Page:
4. More Meaningful Post-Game Content
Yes, we’ve all been asking to visit other regions post-game ever since Pokémon Gold and Silver let us return the Kanto region once the credits rolled. As much as we’d all like to play two games in one cartridge (or download), we understand, from a developer perspective, why this hasn’t happened. Creating games is an expensive endeavor, and even porting a game takes time and funds. While returning to another region post-game, be it Kanto, Alola, or somewhere in between, is still on our wishlist, there are plenty of other ways to make the post-game experience more exciting and meaningful.
Legendary Encounters, not Codes or Downloads
One of the easiest ways to spruce up the post-game would be to sprinkle legendaries across the world map. While download codes have become standard for legendary distributions, having a delivery man simply hand you an incredibly rare monster is not nearly as satisfying as having to actually find, fight, then capture it ourselves. We’d much rather see distributions that offer items or passwords which would allow us access to new areas, triggering a search or quest for a powerful monster. As frustrating as it could be to chase the wandering dogs or birds across the map in previous generations, who didn’t whoop for joy when they finally bagged an elusive beast? We did get a hint of this inside the wormholes in Pokémon Ultra Sun and Ultra Moon, but this kind of experience would be better suited to exploring, following quests for clues as to the Pokémon’s locations, and would just generally give players more reason to return to previously explored areas.
Sidequests, Sidequests, Sidequests!
Another easy way to extend the life of the Generation VIII games would be to create more meaningful and rewarding sidequests. Did you know that Pokémon Sun, Moon, and their Ultra versions were littered with optional side quests? A surprising number of players would answer no, even if they have actually played through some of them. That’s because the side quests were so minor, and offered so little as a reward, that they often don’t even register. While we could all do without more fetch quests, Game Freak has already laid the groundwork for complex storylines, e.g. the Looker quests in Pokémon X and Y. Completing quests could provide more than just an extra cut scene or two, they could potentially unlock hidden areas, help you locate rare or legendary Pokémon, and even get your hands on coveted items, such as evolution stones, Mega Stones, and Z-Crystals.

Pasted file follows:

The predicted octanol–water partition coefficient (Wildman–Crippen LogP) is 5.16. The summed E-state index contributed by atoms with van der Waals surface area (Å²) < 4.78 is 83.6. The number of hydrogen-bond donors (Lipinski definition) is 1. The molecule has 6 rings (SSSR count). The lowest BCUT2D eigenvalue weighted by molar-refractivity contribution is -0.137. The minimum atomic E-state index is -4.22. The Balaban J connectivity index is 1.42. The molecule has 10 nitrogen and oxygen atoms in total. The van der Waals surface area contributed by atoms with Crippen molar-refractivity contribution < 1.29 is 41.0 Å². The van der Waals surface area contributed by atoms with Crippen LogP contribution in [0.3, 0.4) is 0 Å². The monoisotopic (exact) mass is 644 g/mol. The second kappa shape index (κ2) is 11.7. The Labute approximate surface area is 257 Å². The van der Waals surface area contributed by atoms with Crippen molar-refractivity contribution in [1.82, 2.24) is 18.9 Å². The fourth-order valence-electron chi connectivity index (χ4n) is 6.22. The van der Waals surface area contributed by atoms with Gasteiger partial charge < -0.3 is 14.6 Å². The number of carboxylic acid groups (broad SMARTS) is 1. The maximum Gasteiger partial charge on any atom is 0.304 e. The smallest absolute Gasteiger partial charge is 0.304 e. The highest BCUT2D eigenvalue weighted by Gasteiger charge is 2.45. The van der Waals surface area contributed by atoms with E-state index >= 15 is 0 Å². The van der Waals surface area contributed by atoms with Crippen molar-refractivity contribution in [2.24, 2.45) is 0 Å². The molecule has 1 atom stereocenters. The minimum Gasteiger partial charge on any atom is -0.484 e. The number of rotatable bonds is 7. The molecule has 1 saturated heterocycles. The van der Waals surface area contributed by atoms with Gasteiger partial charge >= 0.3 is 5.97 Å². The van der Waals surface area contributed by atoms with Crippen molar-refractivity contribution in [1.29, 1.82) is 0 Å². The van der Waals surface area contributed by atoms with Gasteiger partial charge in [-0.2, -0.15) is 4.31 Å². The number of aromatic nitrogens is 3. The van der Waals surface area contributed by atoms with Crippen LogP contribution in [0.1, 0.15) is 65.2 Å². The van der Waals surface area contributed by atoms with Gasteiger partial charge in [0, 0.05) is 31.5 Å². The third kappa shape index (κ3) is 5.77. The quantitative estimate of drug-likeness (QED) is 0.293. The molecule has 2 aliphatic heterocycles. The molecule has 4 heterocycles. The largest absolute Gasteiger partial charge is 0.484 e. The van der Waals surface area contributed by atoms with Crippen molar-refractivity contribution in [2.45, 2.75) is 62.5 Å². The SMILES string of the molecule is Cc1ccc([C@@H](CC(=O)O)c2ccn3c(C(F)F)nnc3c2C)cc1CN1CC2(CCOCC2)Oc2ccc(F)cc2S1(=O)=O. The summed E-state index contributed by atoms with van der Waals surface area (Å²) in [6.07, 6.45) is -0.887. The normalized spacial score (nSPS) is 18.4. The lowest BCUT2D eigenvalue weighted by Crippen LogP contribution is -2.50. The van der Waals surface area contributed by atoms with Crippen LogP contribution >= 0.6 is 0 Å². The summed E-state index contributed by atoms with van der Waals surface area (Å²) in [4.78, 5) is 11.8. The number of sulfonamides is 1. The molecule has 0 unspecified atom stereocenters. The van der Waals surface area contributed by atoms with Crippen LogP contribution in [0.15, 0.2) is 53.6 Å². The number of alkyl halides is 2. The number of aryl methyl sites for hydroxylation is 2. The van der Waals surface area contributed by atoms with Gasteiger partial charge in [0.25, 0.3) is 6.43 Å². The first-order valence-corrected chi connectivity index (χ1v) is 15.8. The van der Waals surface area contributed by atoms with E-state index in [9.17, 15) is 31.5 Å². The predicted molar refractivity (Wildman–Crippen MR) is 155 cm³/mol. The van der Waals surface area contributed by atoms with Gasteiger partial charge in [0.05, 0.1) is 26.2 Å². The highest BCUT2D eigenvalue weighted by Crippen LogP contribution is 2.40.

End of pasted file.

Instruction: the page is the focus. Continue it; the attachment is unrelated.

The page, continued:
Could this be the game where Game Freak finally gives in to their self-created demand for additional or optional gym badges? This became a fan obsession because of the Pokémon Indigo League anime, where Gary shows off his badge case, revealing a collection of unfamiliar pins. This gave rise to the fan theory that Gary challenged a different set of gyms than Ash, and that theory turned into an obsession. While Game Freak has never deviated from the idea that there are only eight gyms in any given region, the thought that trainers can hunt down secret gyms, discover underground, Fight Club-style matches, and customize their Pokémon journey is both an appealing an a long-lived hope.
Gym Leader Turnover
Of course, if creating a whole set of extra gyms seems like too much work, the developers could simplify the system by creating gym turnover, allowing gym leaders to be ousted, retire, or otherwise move on from this position. Through this mechanic, trainers would be able to challenge these new, more difficult gym leaders for additional or upgraded badges. While this is something that might have been unimaginable just a year or two ago, Pokémon GO has acquainted many of us with the idea of gyms changing hands. The benefit of this approach is that, instead of having to create entirely new locations and challenges, players could return to a familiar location to find that a new, stronger trainer has set up shop, bringing with them a different and more challenging team of Pokémon.
5. Quality-of-Life Improvements
Pokémon is an impressively old franchise, and while a lot of it still holds up, there are some simple overhauls which could dramatically improve enjoyment and significantly streamline gameplay. Fortunately, Game Freak has already implemented some of these improvements, so we’ll discuss new features we’d like to see as well as some recent improvements that we hope will return to Generation VIII.
The return of the Ride Pager